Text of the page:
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YouTube Improperly Used Targeted Ads on Children’s Videos, Watchdogs Say


There has been a recent uproar in the media over allegations that YouTube, the popular video-sharing platform, has been improperly using targeted ads on children’s videos. This has sparked an international debate among parents, child rights groups, and advertisers, with everyone questioning the ethical and legal implications of such strategies. Several watchful organizations assert that not only is the content of these videos highly questionable, but the ads that run alongside them are being targeted at children up to the age of 13, which can be harmful.

In this blog post, we will explore the various arguments surrounding this issue and why experts think YouTube has gone too far in its ad targeting practices.

YouTube improperly used targeted ads on children's videos, watchdogs say


1. Is YouTube breaching the child protection regulations?

The first argument made by these watchdog groups is that YouTube is violating child protection rules by using targeted ads. Under the Children’s Online Privacy Protection Act (COPPA) and other similar laws, websites must obtain parental consent before collecting children’s data or displaying personalized ads. Child rights advocates argue that YouTube is using artificial intelligence to target ads to kids despite this regulation, which could lead to harmful behavior.

2. Are brands insensitive towards the well-being of children?

This debate also puts brands who advertise on YouTube under scrutiny. Critics argue that advertisers are guilty of exploiting children for financial gain by placing their products next to inappropriate videos. Instead of advertising toys, games and other healthy products at adult audiences, they are attempting to capture younger viewers who are being exposed to the wrong kind of content, claiming little responsibility for the results. Brands should be sensitive to the fact that an influential medium like YouTube has a great impact on children’s development, neglecting which can adversely affect future generations.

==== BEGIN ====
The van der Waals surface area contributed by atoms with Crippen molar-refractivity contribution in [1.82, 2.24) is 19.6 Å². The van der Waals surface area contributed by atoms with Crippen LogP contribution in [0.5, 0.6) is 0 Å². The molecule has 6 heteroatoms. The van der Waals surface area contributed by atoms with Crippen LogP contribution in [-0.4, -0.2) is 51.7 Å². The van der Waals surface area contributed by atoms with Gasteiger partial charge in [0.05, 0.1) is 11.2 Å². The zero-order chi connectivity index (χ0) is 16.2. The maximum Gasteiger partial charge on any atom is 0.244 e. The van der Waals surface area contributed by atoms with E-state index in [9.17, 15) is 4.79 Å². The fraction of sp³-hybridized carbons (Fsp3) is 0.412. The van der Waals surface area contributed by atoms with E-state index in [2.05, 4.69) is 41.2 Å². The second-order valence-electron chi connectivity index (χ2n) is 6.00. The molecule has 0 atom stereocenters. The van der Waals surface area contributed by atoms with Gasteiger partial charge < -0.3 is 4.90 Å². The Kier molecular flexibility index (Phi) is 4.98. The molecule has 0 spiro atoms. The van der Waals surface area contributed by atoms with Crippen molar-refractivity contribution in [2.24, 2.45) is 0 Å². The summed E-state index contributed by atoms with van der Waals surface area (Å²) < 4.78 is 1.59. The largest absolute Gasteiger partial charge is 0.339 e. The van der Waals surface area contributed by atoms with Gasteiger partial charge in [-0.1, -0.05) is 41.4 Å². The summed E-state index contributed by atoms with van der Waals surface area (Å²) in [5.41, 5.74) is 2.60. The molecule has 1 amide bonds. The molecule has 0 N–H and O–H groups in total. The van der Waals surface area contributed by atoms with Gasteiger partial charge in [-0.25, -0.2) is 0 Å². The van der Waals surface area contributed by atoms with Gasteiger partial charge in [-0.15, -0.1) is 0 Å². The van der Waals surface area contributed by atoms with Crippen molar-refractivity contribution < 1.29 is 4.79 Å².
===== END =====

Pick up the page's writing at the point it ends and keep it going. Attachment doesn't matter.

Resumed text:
YouTube to End Targeted Ads on Kids Videos - Bloomberg

3. Is the content of these videos also at fault?

Also, some the content creators who produce these videos, which are being monetized and thus resulting in pay-outs to themselves, are being blamed for producing videos that are both inappropriate and unsafe for minors. Videos with topics related to violent games, sexual content, and harmful behavior are considered inappropriate for children under 13. Even if some of these videos are moderated, a significant proportion are being able to slip through the cracks.

4. What role does YouTube play in this issue?

Experts widely agree that YouTube, as an advertisement platform, should take responsibility in preventing the spread of such content, especially since it is being viewed by young children. There is currently not a standard protocol for reporting inappropriate usage of ads, which is why watchdog groups desperately are calling on YouTube to take steps to eliminate these videos’ toxicity. The responsibility should not just rest on them, however, as it needs to be the onus of all to create content that is respectful to children regardless of specific rules and regulations.

5. What can we, as adults, do now?

As active users of the internet and YouTube, we are more than mere viewers, but also educators. We must learn to use technology safely, know the privileges and drawbacks of using the internet, recognize the risks, and help the children we know and love do the same. Educating yourself on these issues is a vital part of advocating for our children’s rights, using laws such as COPPA to better understand and demand ethical, legal, and proper conduct that will be appreciated by everyone involved.


There is little doubt that this topic has caused much controversy, and it has raised questions about how YouTube uses targeted ads and whether or not these techniques are safe for minors. As a society, we need to work together to come up with a solution that balances the rights of our children to peaceful and healthy online experiences and the rights of brands to advertise their products ethically. It is everyone’s responsibility to create content that is conducive to a safe and healthy media landscape. It is upon us to be the difference and make our voices heard.